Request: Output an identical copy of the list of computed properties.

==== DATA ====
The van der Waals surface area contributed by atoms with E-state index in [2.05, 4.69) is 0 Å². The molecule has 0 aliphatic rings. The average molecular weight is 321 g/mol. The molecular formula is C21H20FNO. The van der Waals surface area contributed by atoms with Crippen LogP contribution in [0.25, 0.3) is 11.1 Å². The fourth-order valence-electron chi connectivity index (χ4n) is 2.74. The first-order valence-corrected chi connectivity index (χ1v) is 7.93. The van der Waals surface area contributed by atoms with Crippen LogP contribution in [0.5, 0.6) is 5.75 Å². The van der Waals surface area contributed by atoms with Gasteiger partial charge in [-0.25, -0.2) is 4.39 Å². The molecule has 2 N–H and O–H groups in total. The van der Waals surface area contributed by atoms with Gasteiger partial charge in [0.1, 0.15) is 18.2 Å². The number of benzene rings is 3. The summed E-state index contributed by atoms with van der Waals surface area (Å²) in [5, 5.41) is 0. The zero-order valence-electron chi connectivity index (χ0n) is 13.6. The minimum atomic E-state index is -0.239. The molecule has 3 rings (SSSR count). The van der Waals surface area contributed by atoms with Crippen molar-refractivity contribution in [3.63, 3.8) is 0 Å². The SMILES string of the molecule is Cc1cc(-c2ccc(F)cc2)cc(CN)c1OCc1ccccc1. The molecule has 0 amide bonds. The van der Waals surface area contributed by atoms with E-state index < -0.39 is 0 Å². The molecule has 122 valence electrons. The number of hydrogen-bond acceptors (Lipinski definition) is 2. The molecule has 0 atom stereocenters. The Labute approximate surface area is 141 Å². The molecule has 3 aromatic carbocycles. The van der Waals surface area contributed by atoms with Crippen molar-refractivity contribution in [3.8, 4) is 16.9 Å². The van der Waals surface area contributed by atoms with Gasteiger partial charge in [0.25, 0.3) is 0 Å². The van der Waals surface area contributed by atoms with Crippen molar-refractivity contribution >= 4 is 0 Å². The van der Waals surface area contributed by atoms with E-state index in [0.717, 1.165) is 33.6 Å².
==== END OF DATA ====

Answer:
The van der Waals surface area contributed by atoms with E-state index in [2.05, 4.69) is 0 Å². The molecule has 0 aliphatic rings. The average molecular weight is 321 g/mol. The molecular formula is C21H20FNO. The van der Waals surface area contributed by atoms with Crippen LogP contribution in [0.25, 0.3) is 11.1 Å². The fourth-order valence-electron chi connectivity index (χ4n) is 2.74. The first-order valence-corrected chi connectivity index (χ1v) is 7.93. The van der Waals surface area contributed by atoms with Crippen LogP contribution in [0.5, 0.6) is 5.75 Å². The van der Waals surface area contributed by atoms with Gasteiger partial charge in [-0.25, -0.2) is 4.39 Å². The molecule has 2 N–H and O–H groups in total. The van der Waals surface area contributed by atoms with Gasteiger partial charge in [0.1, 0.15) is 18.2 Å². The number of benzene rings is 3. The summed E-state index contributed by atoms with van der Waals surface area (Å²) in [5, 5.41) is 0. The zero-order valence-electron chi connectivity index (χ0n) is 13.6. The minimum atomic E-state index is -0.239. The molecule has 3 rings (SSSR count). The van der Waals surface area contributed by atoms with Crippen molar-refractivity contribution in [3.63, 3.8) is 0 Å². The SMILES string of the molecule is Cc1cc(-c2ccc(F)cc2)cc(CN)c1OCc1ccccc1. The molecule has 0 amide bonds. The van der Waals surface area contributed by atoms with E-state index < -0.39 is 0 Å². The molecule has 122 valence electrons. The number of hydrogen-bond acceptors (Lipinski definition) is 2. The molecule has 0 atom stereocenters. The Labute approximate surface area is 141 Å². The molecule has 3 aromatic carbocycles. The van der Waals surface area contributed by atoms with Crippen molar-refractivity contribution in [3.8, 4) is 16.9 Å². The van der Waals surface area contributed by atoms with Gasteiger partial charge in [0.25, 0.3) is 0 Å². The van der Waals surface area contributed by atoms with Crippen molar-refractivity contribution >= 4 is 0 Å². The van der Waals surface area contributed by atoms with E-state index in [0.717, 1.165) is 33.6 Å².